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You may know her better as Tahani on The Good Place, but British TV star Jameela Jamil is making quite the name for herself as an advocate of body positivity and female empowerment. And she’s not slowing down anytime soon.

After a recent photoshoot for Virgin Atlantic’s in-flight magazine, she took to social media to share her one demand: that they not Photoshop the shots. The mag was more than happy to oblige.

Sharing the (let’s be honest, pretty stunning) results, she happily pointed out her “squishy” legs and “normal 32 year old knees,” and let us know her unequivocal feelings about Photoshop, ie. that it’s “one of the worst things to happen to women.” Strong words, for sure, but it wouldn’t be the first time she’s spoken out fiercely against body shaming.

Earlier this year she launched “I Weigh”, an Instagram account to help “fight the endless shaming in our society,” encouraging women to share their achievements, choices, and goals as their figurative ‘weight.’ It showed us all something we rarely see validated in pop culture — that true worth and value comes from anything but a number. The movement was borne from the actress’s indignation upon spotting a photo of the Kardashians, each numbered with their weight in kilos. Needless to say, Jamil was pretty outraged, and we’re all the better for it.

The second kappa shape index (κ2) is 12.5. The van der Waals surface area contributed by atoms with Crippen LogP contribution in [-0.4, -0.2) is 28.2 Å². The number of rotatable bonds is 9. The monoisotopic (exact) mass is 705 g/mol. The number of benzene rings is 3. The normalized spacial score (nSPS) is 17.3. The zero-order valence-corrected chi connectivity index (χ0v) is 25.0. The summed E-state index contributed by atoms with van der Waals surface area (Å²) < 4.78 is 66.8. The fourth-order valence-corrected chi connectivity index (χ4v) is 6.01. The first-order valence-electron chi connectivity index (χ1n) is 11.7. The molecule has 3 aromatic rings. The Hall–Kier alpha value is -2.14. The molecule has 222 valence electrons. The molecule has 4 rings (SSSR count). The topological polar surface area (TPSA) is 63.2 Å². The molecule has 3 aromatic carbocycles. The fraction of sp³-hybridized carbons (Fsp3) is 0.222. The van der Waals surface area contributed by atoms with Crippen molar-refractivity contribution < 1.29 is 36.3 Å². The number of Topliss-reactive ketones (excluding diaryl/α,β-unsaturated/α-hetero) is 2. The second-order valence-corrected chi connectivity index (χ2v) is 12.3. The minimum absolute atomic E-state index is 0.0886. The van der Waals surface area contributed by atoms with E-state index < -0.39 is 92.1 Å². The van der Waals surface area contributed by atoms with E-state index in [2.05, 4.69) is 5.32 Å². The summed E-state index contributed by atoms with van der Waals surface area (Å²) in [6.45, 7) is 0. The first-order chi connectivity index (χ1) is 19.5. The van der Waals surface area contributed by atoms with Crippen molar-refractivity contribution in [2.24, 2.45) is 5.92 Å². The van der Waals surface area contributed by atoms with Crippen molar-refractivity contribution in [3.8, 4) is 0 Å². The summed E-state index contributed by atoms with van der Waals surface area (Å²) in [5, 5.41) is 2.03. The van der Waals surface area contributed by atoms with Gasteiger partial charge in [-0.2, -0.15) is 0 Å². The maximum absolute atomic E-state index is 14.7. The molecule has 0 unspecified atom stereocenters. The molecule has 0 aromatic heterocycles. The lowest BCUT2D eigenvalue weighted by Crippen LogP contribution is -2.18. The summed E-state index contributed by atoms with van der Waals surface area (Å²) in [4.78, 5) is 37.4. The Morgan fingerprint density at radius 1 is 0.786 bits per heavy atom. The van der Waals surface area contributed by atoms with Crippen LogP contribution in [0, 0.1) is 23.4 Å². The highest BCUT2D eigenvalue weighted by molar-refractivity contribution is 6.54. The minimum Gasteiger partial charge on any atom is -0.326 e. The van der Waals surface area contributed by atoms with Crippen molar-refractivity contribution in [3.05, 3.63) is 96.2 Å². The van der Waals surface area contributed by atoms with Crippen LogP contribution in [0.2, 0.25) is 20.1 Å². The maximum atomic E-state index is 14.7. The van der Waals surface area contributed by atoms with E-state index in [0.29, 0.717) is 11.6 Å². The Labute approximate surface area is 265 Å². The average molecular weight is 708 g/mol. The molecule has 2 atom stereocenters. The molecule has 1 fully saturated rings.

Speaking more broadly on the topic of body image, she articulated a pretty stark reality in Glamour following the account’s launch. “Our culture is obsessed with women’s appearances, and it’s holding us back as a gender,” and given that the “I Weigh” account has over 40,000 followers and almost 1,000 posts, it’s safe to say many agree with her.

She’s even calling for a ban on airbrushing altogether, writing in her personal blog that, “to alter a face and body, to sell a lie to women, which will more often than not hurt the way in which they see themselves…is a crime against an entire gender.” It sounds pretty radical when put like that, but it’s hard to disagree, especially when men are hardly subject to anywhere near the same punishing standards.

And she wasn’t afraid to be challenged, either. When a few Twitter users noted that even without airbrushing, she may already represent an aspirational body type — with others humorously wondering what “squish” she was referring to — Jamil brought the debate back down to the earth, noting that only once untouched body images are the status quo, can we start to redefine “normal” and begin to undo the shaming effects of airbrushing.

On the other side of the coin, we don’t see beauty ideals changing any time soon — so should women, who might never come as close to meeting the definition of ideal beauty as Jameela does, feel bad at wanting to be ‘shopped? It’s a fine line — and while we applaud Jamil’s message, it would be remiss not to recognize that it comes from a place of privilege. All-in-all though, we do think her message is necessary and we hope Jamil continues her fight against unrealistic beauty standards set for women in an industry that has such a toxic view on perfection, weight and aging.